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Coronado Family, Denver CO

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Joseph and Rhonda enrolled in the STAR Transitional Program at The Crossing in November 2011 after 22 years of marriage.

They needed something affordable for themselves and their youngest daughter, Jazzmin. They were also seeking help for Joseph's alcoholism and their relationship after years of growing apart.

"We raised five children together. I ran my own business and gave the other part of my life to alcohol. Rhonda was there for the kids all the time. Too many years of that finally caught up to us. We let the problems we acquired sit on the back burner," explains Joseph.

He continues: "Eventually, I couldn't work anymore. I was addicted. For years, we moved each month, not being able to pay rent. My wife couldn't pay the bills by herself. We ended up in hotels. We had nowhere to go."

When they moved into The Crossing, they were assigned case managers they could talk to about resources. But for Rhonda, it was much more. She developed a close relationship with Yolanda, a STAR Transitional Program case manager. Yolanda was able to speak some hard truth into Rhonda's life when she needed it most. "She always gave support and the right words. Whether I needed to hear 'You can do it!' or 'What are you doing?,' she would tell me," says Rhonda.

Throughout counseling and weekly meetings, both Rhonda and Joseph realized that a lot of their problems stemmed from their childhoods. Rhonda had an alcoholic mother who left when she was six. Joseph didn't get along with his stepfather and he left his home at the age of 14. When they met, they buried their old lives to try to start a new one.

"It was only five months from the time we shared the first puff of a cigarette until the Justice of the Peace. We were kids," says Joseph.

Though they had struggles, they stuck together. Both were focused on giving their children a different sense of family than they experienced. They wanted to break the cycle of separation they saw in their own childhoods and have a family that communicates. Jazzmin learned to do just that in the Denver Broncos Youth Center at The Crossing.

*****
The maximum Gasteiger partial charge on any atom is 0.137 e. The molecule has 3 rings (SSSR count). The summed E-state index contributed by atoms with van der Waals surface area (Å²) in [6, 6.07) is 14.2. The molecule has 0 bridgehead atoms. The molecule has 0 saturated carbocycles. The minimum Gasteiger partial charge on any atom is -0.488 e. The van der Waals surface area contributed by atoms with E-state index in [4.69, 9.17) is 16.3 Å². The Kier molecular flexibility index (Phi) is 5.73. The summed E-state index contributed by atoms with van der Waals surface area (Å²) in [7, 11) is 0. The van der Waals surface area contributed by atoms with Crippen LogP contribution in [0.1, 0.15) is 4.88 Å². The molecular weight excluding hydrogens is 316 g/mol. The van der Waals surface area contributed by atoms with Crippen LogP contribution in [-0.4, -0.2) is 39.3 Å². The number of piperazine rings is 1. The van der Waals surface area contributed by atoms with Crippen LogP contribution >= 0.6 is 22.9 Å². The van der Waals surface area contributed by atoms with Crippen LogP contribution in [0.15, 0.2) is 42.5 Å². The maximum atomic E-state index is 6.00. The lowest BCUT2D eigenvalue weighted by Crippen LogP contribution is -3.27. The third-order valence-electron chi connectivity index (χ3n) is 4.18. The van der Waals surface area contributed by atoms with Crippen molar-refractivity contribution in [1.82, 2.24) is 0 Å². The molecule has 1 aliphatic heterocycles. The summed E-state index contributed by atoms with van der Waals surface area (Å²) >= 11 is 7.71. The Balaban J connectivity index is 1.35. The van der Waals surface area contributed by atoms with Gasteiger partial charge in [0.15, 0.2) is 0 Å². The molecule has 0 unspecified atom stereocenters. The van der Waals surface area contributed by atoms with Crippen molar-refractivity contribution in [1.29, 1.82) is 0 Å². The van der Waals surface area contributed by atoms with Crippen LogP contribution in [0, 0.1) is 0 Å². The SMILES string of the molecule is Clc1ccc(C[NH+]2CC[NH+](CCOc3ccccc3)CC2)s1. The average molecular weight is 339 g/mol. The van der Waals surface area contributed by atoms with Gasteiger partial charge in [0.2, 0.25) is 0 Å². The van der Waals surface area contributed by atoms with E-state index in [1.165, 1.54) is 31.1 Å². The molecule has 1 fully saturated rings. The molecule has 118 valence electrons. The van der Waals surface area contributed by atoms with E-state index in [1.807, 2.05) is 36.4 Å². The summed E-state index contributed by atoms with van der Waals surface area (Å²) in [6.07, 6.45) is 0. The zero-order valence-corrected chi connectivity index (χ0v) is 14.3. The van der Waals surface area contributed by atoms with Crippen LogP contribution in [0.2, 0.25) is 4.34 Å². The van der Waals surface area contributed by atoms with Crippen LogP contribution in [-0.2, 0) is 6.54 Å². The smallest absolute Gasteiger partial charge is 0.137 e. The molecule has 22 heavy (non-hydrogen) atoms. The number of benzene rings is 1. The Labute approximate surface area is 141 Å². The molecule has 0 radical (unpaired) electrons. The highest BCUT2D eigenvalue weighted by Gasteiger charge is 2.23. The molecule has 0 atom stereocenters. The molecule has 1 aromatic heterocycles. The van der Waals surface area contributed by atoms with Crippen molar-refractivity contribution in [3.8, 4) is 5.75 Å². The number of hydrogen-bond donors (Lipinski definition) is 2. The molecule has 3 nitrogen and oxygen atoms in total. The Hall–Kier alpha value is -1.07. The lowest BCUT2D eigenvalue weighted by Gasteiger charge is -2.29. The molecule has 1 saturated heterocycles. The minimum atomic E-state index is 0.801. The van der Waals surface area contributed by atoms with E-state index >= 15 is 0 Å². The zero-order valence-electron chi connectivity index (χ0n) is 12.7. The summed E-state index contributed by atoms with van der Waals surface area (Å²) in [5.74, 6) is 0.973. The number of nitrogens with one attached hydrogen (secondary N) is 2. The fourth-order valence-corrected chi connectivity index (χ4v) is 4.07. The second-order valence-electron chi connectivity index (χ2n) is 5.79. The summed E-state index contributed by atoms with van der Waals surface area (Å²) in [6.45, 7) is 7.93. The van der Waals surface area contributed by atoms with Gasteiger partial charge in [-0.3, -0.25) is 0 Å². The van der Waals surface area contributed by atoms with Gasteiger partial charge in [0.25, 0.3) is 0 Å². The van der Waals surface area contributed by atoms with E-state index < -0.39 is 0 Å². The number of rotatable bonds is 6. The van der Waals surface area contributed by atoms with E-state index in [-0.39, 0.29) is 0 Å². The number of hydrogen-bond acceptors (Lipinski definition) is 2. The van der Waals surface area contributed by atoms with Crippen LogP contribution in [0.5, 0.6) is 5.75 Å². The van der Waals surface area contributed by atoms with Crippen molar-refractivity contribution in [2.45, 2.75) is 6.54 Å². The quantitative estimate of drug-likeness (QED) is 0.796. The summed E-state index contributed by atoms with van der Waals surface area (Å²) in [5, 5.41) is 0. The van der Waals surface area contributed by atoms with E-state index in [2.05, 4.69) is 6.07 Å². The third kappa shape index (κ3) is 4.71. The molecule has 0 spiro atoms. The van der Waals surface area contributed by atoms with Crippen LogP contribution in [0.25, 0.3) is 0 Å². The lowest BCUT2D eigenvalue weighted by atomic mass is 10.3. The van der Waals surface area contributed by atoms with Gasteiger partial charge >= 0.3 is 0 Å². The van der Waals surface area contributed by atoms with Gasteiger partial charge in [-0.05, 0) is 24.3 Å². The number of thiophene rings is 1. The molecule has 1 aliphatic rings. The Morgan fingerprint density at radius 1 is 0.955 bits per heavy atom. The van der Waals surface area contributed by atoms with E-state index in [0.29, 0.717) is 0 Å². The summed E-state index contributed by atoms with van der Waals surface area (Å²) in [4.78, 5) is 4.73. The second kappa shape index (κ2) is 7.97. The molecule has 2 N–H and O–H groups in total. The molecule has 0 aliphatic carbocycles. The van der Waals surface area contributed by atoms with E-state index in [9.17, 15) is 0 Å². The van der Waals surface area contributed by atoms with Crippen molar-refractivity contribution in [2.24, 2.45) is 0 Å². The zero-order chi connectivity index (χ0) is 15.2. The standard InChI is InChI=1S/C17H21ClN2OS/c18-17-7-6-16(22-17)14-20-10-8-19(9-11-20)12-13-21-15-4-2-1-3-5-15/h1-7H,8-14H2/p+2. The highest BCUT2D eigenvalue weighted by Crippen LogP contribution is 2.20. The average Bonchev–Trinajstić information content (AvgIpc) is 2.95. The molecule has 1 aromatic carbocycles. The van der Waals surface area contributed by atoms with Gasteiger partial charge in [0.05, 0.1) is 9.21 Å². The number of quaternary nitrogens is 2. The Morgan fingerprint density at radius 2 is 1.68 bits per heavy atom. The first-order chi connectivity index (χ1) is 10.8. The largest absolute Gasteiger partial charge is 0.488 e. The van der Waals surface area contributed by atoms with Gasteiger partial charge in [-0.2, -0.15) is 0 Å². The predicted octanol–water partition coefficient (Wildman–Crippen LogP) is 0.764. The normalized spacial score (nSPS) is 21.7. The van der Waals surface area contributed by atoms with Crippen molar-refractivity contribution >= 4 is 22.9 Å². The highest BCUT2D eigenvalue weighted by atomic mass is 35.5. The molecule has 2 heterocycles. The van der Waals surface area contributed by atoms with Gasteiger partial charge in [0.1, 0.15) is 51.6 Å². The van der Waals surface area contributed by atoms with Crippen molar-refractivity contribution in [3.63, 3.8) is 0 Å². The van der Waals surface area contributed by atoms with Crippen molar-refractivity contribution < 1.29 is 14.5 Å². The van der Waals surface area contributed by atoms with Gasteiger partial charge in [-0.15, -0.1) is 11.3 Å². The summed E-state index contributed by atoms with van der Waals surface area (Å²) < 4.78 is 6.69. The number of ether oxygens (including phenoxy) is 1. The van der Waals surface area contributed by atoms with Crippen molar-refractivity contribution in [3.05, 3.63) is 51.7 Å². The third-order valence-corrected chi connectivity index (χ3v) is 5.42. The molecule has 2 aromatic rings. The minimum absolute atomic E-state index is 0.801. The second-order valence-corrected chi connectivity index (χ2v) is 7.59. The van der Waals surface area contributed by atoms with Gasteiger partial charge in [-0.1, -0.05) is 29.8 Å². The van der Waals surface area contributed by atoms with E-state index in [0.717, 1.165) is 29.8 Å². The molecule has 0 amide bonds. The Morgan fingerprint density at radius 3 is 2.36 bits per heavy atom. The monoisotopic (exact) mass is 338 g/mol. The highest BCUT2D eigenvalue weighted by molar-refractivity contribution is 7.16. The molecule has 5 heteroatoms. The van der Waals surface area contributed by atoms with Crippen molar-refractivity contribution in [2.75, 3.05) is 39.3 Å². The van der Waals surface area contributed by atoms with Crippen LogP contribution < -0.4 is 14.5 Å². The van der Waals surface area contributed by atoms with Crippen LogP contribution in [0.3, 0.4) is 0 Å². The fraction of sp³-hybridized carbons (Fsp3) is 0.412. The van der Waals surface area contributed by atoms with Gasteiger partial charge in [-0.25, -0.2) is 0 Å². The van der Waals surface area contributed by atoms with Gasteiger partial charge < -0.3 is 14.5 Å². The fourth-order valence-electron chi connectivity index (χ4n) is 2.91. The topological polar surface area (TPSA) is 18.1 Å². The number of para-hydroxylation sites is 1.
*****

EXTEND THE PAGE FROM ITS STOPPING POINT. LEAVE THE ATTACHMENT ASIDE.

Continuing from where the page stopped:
"Before we lived there, I was shy and to myself. I didn't want anyone to talk to me. I felt ashamed. But now I'm willing to convey my experience. It's a part of my life, so why change it?" says Jazzmin. She sees a similar change in her parents: "I can celebrate our understanding of one another. Their fights don't escalate like they used to."

They achieved this closeness by first working on themselves as individuals and then putting the pieces together as a family. Rhonda says: "Being at The Crossing helped me recognize the fact that something needed to be done. I've been depressed my entire life—I started to work on that while getting counseling because of Joseph's addictions." Joseph agrees: "I had problems stemming from my youth that were never found. The Crossing helped with identifying more personal issues than just my alcoholism."

And they both acknowledge that there are obstacles on the road to recovery and stability. "But if it wasn't for The Crossing, we wouldn't be this far in the process. We were trying the same pattern over and over again. Now we are communicating. I feel hope. Two years ago, there was no hope," says Rhonda. They also built their faith together, "I trust more in God now. I don't try to control situations anymore. I learned that at The Crossing. It's in His hands, not ours," she says.

Joseph is trying to get his business back, doing interior painting and muraling. "It's going to be a family business this time," says Joseph, who hopes to hire his older sons as he schedules more jobs. "I'm looking forward to the day that I can hand Rhonda the keys to her house. When we got married, I promised her I would help her raise her kids, I would buy her a house, and I would always be there for her. I haven't given up on my promises," he says.

Joseph and Rhonda graduated from the STAR Transitional Program in November 2012. They have been in their own apartment for seven months, growing closer all the time. Two of their sons and Joseph's grandmother moved into the apartment below them, giving them even more community to thrive in. Jazzmin is playing competitive softball, and her games double as family time with her parents, siblings, and nieces and nephews gathering on the sidelines to cheer her on. "Now we're always together, as a family. We got closer as we were falling apart," Jazzmin says.

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